When students are faced with a programming problem unlike any they have solved before, prior research suggests that they develop code backwards from essential computations in the problem. Some curricula, however, teach students to first write scaffolding code based on the type of the input data. How do these two approaches interact? We gave CS1 students who were taught to write scaffolding code a programming problem unlike any they had seen before. We found that while students put essential computations into the scaffolds, they often overuse affordances of the scaffolds in ways that lead to plan-composition errors. We propose that steering students away from on-the-fly decomposition while programming could help avoid some of these errors.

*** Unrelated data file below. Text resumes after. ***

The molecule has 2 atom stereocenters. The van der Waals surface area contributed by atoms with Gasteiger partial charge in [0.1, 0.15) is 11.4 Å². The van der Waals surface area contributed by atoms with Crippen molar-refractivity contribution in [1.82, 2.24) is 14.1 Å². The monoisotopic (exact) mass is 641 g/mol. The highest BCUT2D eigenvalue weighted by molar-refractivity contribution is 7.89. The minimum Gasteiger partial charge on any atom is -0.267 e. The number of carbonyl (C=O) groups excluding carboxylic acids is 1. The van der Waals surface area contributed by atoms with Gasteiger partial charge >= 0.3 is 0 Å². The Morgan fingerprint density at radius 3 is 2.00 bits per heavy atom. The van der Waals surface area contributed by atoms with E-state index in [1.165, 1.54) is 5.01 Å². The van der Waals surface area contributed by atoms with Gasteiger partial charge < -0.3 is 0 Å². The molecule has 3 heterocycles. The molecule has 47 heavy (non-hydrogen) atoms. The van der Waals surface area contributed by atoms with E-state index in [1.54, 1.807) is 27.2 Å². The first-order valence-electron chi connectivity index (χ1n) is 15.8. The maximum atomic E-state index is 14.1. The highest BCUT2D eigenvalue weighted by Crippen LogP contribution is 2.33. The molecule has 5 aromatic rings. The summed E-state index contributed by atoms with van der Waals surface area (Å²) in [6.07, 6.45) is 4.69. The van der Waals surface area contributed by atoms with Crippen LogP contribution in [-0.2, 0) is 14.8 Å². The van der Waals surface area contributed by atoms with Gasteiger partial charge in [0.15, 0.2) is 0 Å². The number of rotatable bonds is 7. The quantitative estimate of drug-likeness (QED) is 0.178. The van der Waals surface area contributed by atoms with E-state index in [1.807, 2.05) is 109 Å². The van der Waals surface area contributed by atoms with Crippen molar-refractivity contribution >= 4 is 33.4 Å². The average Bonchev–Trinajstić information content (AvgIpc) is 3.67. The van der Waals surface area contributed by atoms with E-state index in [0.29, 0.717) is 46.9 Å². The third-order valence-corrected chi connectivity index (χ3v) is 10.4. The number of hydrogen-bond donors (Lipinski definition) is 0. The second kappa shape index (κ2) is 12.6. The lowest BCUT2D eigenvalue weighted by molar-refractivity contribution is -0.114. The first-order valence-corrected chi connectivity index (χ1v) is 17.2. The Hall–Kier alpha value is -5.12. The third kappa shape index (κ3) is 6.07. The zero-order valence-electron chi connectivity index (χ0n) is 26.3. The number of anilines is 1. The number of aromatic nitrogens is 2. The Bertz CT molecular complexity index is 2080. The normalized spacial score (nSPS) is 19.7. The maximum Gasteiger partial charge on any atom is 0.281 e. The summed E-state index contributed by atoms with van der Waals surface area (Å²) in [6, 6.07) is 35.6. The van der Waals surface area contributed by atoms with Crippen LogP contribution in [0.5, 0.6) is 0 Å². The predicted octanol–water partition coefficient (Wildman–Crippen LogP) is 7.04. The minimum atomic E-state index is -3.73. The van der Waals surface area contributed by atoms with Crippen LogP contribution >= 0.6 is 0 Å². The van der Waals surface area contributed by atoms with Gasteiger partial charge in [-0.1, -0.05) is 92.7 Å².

F.E.V.G. Castro and K. Fisler. On the Interplay Between Bottom-Up and Data-Driven Program Design. SIGCSE 2016 (Memphis, Tennessee, USA. 2-5 March 2016)